Like The Giving Tree, the famous poem by Shell Silverstein, the caper bush is a plant that just keeps on giving.
Most of us are familiar with the tiny, preserved flower buds of the caper bush we sprinkle onto salads, serve along side smoked salmon or use to make cheese spreads. Those are the things we call capers. Then there's the caper berry, the grape-sized fruit of the bush that crunches and pops when served on top of cheese or on antipasto plates.
Now we have the sprouts. The tender shoots of the burgeoning bush are gathered by hand and preserved with salt, olive oil and just a touch of vinegar. These greens tend towards the sweeter side of things, not bitter as we might expect from wild Italian greens. Their texture is supple, with a little crispness and a mild, floral sweetness you'll want to add to a myriad of recipes.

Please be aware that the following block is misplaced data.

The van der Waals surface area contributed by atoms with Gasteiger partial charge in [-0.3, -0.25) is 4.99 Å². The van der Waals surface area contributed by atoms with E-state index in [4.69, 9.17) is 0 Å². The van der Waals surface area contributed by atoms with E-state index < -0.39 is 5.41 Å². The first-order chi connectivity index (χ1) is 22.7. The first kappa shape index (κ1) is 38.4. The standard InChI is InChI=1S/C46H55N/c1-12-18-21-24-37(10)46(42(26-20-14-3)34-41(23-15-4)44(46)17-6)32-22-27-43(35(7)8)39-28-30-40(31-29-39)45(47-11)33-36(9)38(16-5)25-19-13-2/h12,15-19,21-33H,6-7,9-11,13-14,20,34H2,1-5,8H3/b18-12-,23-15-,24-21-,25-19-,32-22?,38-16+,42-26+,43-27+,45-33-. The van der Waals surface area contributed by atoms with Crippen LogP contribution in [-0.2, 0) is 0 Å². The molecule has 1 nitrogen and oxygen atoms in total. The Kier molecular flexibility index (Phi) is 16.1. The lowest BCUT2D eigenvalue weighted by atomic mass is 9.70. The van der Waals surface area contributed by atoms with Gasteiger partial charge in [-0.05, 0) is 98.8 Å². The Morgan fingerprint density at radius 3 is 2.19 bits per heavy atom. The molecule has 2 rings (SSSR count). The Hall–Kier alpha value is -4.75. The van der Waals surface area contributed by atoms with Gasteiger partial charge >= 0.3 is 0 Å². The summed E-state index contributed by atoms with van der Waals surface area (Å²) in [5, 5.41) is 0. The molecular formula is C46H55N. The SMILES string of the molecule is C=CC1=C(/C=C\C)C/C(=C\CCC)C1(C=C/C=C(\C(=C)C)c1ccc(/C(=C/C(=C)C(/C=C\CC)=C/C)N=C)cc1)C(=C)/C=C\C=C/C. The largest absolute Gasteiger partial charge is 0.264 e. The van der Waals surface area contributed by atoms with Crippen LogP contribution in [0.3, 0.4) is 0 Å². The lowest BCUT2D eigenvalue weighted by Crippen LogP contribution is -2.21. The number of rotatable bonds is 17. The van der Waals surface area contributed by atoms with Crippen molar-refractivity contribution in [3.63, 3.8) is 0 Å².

Toss them with freshly made pasta and ripe tomatoes for a side dish that looks as good as it tastes. Finish roasted potatoes with a heap of caper sprouts, oil and all.